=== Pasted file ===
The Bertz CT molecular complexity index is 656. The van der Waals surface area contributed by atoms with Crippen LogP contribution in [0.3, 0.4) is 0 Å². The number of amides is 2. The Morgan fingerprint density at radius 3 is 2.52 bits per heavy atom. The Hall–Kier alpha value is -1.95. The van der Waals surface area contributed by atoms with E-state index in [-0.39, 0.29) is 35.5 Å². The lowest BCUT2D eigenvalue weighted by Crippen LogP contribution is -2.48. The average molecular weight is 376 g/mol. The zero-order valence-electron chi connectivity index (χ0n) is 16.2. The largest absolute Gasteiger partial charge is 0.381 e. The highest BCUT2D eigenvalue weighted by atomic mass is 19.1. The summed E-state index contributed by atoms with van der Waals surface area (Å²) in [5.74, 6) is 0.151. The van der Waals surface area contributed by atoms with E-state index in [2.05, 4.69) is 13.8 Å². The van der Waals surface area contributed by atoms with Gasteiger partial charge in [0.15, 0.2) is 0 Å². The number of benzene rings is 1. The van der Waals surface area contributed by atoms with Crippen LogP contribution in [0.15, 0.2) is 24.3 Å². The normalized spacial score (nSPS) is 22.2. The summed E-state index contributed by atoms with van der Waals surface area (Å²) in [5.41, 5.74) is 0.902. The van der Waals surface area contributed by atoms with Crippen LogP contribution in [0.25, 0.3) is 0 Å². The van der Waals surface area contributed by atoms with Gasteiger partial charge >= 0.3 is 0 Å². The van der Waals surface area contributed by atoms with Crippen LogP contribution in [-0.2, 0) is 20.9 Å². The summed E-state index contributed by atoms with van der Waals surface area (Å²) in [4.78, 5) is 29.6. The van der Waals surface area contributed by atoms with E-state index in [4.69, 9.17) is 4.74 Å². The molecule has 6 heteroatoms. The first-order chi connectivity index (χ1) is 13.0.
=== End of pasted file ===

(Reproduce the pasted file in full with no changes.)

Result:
The Bertz CT molecular complexity index is 656. The van der Waals surface area contributed by atoms with Crippen LogP contribution in [0.3, 0.4) is 0 Å². The number of amides is 2. The Morgan fingerprint density at radius 3 is 2.52 bits per heavy atom. The Hall–Kier alpha value is -1.95. The van der Waals surface area contributed by atoms with E-state index in [-0.39, 0.29) is 35.5 Å². The lowest BCUT2D eigenvalue weighted by Crippen LogP contribution is -2.48. The average molecular weight is 376 g/mol. The zero-order valence-electron chi connectivity index (χ0n) is 16.2. The largest absolute Gasteiger partial charge is 0.381 e. The highest BCUT2D eigenvalue weighted by atomic mass is 19.1. The summed E-state index contributed by atoms with van der Waals surface area (Å²) in [5.74, 6) is 0.151. The van der Waals surface area contributed by atoms with E-state index in [2.05, 4.69) is 13.8 Å². The van der Waals surface area contributed by atoms with Gasteiger partial charge in [0.15, 0.2) is 0 Å². The number of benzene rings is 1. The van der Waals surface area contributed by atoms with Crippen LogP contribution in [0.15, 0.2) is 24.3 Å². The normalized spacial score (nSPS) is 22.2. The summed E-state index contributed by atoms with van der Waals surface area (Å²) in [5.41, 5.74) is 0.902. The van der Waals surface area contributed by atoms with Crippen LogP contribution in [0.25, 0.3) is 0 Å². The van der Waals surface area contributed by atoms with Gasteiger partial charge >= 0.3 is 0 Å². The van der Waals surface area contributed by atoms with Crippen LogP contribution in [-0.2, 0) is 20.9 Å². The summed E-state index contributed by atoms with van der Waals surface area (Å²) in [4.78, 5) is 29.6. The van der Waals surface area contributed by atoms with E-state index in [4.69, 9.17) is 4.74 Å². The molecule has 6 heteroatoms. The first-order chi connectivity index (χ1) is 13.0.